Roles and constituents have also switched regarding immigration.  Republicans are generally in favor of immigration restrictions, especially at the southern border, while Democrats are not in favor.  But one hundred years ago, White Anglo-Saxon Protestant progressives wanted to stop emigration from Southern and Eastern Europe, because, as they expressed in vile racist terms, they saw emigrants from those regions as non-White, inferior, and un-American.  The progressives and their allies in the press laid the groundwork for the passage of the restrictive Immigration Act of 1924, which accomplished most of what they wanted.

Now, ironically, progressive Democrats, under the guise of anti-racism, demean Americans of Southern and Eastern European ancestry as White, privileged, and racist.

I wish they’d make up their minds so that I would know as an Italian American whether I’m non-White, inferior, and un-American, or whether I’m White, privileged, and racist.

The ultimate in cancel culture and speech codes also occurred one hundred years ago, when the Wilson administration used a new espionage law to arrest reporters, pacifists, and common folk for speaking out against America’s involvement in the First World War.  This was in line with Attorney General Palmer’s arrest of union leaders and members who spoke in favor of communism and against capitalism.  A similar cancel culture was later adopted by Joe McCarthy, who has gone down in history as a right-wing reactionary, a label that could just as well be applied to the progressives who had preceded him.

Today, the current cancel culture and speech codes embraced by progressives are not as egregious, in that they have not resulted in arrests—at least not yet.  They’ve just resulted in careers being destroyed, similar to how McCarthy destroyed careers.  Don’t hold your breath waiting for movies to be produced about this.

Thankfully, Republicans have not borrowed something from the Progressive Era:  eugenics.  That was the decades-long movement to sterilize undesirables to keep them from procreating.  Working-class Republicans should be wary, though, given that Democrats have called them undesirables.

As evidenced by their belief in the Russian collusion hoax, Democrats are obsessed with the notion that Russia is influencing US elections.  They were also obsessed with Russians one hundred years ago.  At that time, they suspected all Russian immigrants of being Bolsheviks who were loyal to Russia and desirous of overthrowing democracy.  As such, they got special attention from Palmer in his roundups of alleged communists.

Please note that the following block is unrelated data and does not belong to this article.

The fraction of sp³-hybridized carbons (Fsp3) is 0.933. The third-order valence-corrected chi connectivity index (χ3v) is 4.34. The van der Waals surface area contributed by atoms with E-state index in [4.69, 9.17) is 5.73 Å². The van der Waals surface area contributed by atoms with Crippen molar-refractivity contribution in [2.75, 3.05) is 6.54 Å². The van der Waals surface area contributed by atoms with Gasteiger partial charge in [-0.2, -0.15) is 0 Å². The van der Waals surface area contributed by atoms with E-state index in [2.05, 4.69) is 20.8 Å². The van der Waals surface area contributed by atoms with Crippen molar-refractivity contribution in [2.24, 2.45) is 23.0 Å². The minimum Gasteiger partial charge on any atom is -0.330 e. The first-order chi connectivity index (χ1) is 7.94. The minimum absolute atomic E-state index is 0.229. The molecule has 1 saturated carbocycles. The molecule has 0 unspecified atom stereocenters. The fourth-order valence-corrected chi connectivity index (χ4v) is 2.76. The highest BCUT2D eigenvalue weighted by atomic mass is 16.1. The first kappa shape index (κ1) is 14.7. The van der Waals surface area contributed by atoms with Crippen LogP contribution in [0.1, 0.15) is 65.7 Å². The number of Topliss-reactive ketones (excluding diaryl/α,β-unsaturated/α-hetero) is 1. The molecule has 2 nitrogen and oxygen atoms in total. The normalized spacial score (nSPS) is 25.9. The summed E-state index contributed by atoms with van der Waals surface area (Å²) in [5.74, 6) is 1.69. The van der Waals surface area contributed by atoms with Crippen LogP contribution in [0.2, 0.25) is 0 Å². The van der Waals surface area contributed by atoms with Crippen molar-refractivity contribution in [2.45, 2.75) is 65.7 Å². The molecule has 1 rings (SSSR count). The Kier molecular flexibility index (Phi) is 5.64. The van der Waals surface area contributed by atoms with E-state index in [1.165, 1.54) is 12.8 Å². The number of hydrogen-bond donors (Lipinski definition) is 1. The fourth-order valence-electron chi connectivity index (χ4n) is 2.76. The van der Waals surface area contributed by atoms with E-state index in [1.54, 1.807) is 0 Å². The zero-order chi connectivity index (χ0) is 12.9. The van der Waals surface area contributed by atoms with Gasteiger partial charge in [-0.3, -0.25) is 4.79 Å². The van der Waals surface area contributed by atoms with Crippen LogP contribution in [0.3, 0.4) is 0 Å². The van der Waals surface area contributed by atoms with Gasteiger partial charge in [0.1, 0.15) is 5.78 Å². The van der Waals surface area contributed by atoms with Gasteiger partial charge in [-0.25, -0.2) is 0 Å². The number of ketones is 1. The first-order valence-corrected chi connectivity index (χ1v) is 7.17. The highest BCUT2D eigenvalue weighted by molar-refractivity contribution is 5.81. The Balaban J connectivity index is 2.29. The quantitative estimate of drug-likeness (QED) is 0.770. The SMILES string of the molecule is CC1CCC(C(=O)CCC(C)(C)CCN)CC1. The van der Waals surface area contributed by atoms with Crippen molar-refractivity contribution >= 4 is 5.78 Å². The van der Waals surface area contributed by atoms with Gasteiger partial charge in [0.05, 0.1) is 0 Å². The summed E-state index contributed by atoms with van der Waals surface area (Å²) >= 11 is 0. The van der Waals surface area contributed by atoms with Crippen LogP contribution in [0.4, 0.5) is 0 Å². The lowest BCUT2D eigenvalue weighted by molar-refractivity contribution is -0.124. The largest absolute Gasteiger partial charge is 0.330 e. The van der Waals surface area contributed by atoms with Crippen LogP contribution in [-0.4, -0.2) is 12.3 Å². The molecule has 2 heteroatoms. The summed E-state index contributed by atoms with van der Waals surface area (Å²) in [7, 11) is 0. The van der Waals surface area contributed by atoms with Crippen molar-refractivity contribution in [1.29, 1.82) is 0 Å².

They had a point.  Back then, a lot of Russian immigrants, as well as Italian immigrants and other nationalities, were communists, or at least socialists.  Many others were anarchists.  The same for many union officials, including Eugene Debs, the socialist leader of the Industrial Workers of the World and a perennial candidate for president, who would get a million votes in one election, at a time when the US population was a lot smaller.  Debs would eventually be prosecuted and sent to prison, from where he ran for office once again.

All of these disaffected people had a shared goal, often stated in their publications, of overthrowing democracy and capitalism, using violent means if necessary.  The Trump loyalists who stormed the Capitol on Jan. 6 were sissies by comparison.

Bombings and assassinations were two of their means, and Attorney General Palmer was one of their targets.  Prior to his campaign to round up malcontents, his house in Washington, DC, was bombed in 1919.  The force was so powerful that the front of the four-story townhome was blown off and debris was scattered for blocks.  Miraculously, he and his wife, who was home at the time, were unscathed.

Franklin Delano Roosevelt and his wife Eleanor, the future president and first lady, just missed being killed or injured by the bomb.  They lived across the street and had just parked their car in a garage a couple of blocks away after returning from a dinner engagement.  If they had returned several minutes sooner, they might have been directly across from the bomb when it went off.

It’s not surprising that in this atmosphere, and in the midst of a world war, Americans were willing to exchange some civil liberty for safety. As the New York Times wrote in 1919, “Aliens who belong to a society of revolutionists are not entitled to any tenderness from the Government.”  It also wrote: “The conspirators, pacifists of the malignant type who are associated with anarchist societies are not of the nation.  They have no right to be accounted citizens of the Republic.”

A similar tradeoff between civil liberty and safety was made 82 years later in response to the 9/11 terrorist attack, most notably in the form of the Patriot Act, which was signed into law by George W. Bush.  Many civil libertarians and Democrats have since decried the act and blamed Bush for bullying Congress into passing it. The New York Times would join the chorus, in a reversal of what it wrote in 1919.

As with so much of history, it has been largely forgotten that Democrats had assaulted civil liberties long before 9/11.  That’s because Democrats excel at cherry-picking history to make themselves look good and make Republicans look bad.  Republicans try to do the same to Democrats but are far less skilled at it.

From where I sit as a classical liberal, or a libertarian in today’s parlance, the McCarthyism of both parties scares me, especially with both parties once again beating war drums in tandem.